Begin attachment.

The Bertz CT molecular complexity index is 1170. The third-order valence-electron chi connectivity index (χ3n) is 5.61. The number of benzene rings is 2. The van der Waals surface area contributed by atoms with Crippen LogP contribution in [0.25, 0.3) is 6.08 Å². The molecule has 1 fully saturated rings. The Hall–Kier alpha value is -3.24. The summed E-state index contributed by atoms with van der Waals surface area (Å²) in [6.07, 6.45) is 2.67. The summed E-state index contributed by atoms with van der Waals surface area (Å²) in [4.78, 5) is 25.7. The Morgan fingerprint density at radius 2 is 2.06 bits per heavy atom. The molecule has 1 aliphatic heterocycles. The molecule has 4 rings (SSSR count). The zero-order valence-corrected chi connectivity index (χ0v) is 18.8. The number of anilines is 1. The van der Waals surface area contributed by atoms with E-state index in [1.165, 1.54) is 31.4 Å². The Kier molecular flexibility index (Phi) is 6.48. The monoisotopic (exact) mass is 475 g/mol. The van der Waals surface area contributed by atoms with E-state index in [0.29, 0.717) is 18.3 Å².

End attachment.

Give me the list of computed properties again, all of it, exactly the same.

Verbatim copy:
The Bertz CT molecular complexity index is 1170. The third-order valence-electron chi connectivity index (χ3n) is 5.61. The number of benzene rings is 2. The van der Waals surface area contributed by atoms with Crippen LogP contribution in [0.25, 0.3) is 6.08 Å². The molecule has 1 fully saturated rings. The Hall–Kier alpha value is -3.24. The summed E-state index contributed by atoms with van der Waals surface area (Å²) in [6.07, 6.45) is 2.67. The summed E-state index contributed by atoms with van der Waals surface area (Å²) in [4.78, 5) is 25.7. The Morgan fingerprint density at radius 2 is 2.06 bits per heavy atom. The molecule has 1 aliphatic heterocycles. The molecule has 4 rings (SSSR count). The zero-order valence-corrected chi connectivity index (χ0v) is 18.8. The number of anilines is 1. The van der Waals surface area contributed by atoms with E-state index in [1.165, 1.54) is 31.4 Å². The Kier molecular flexibility index (Phi) is 6.48. The monoisotopic (exact) mass is 475 g/mol. The van der Waals surface area contributed by atoms with E-state index in [0.29, 0.717) is 18.3 Å².